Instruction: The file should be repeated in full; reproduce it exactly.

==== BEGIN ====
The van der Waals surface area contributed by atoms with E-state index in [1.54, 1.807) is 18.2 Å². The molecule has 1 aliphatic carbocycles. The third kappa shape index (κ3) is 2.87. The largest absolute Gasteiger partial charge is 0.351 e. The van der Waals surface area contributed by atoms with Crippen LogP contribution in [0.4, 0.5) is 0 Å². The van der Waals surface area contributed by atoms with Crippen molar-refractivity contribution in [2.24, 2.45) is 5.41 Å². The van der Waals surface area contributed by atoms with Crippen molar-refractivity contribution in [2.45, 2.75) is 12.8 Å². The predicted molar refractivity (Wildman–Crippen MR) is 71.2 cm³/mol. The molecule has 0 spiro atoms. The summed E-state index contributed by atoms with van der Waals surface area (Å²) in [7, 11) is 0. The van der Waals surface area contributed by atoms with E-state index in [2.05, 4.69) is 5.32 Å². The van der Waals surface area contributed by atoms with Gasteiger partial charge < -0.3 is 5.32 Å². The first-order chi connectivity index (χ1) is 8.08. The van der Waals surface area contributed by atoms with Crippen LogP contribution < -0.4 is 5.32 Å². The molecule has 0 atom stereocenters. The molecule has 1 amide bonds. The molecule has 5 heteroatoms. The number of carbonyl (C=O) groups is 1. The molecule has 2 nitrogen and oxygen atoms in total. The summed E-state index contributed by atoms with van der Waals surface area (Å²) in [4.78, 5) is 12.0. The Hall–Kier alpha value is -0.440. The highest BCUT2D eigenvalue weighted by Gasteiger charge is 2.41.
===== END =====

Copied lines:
The van der Waals surface area contributed by atoms with E-state index in [1.54, 1.807) is 18.2 Å². The molecule has 1 aliphatic carbocycles. The third kappa shape index (κ3) is 2.87. The largest absolute Gasteiger partial charge is 0.351 e. The van der Waals surface area contributed by atoms with Crippen LogP contribution in [0.4, 0.5) is 0 Å². The van der Waals surface area contributed by atoms with Crippen molar-refractivity contribution in [2.24, 2.45) is 5.41 Å². The van der Waals surface area contributed by atoms with Crippen molar-refractivity contribution in [2.45, 2.75) is 12.8 Å². The predicted molar refractivity (Wildman–Crippen MR) is 71.2 cm³/mol. The molecule has 0 spiro atoms. The summed E-state index contributed by atoms with van der Waals surface area (Å²) in [7, 11) is 0. The van der Waals surface area contributed by atoms with E-state index in [2.05, 4.69) is 5.32 Å². The van der Waals surface area contributed by atoms with Gasteiger partial charge < -0.3 is 5.32 Å². The first-order chi connectivity index (χ1) is 8.08. The van der Waals surface area contributed by atoms with Crippen LogP contribution < -0.4 is 5.32 Å². The molecule has 0 atom stereocenters. The molecule has 1 amide bonds. The molecule has 5 heteroatoms. The number of carbonyl (C=O) groups is 1. The molecule has 2 nitrogen and oxygen atoms in total. The summed E-state index contributed by atoms with van der Waals surface area (Å²) in [4.78, 5) is 12.0. The Hall–Kier alpha value is -0.440. The highest BCUT2D eigenvalue weighted by Gasteiger charge is 2.41.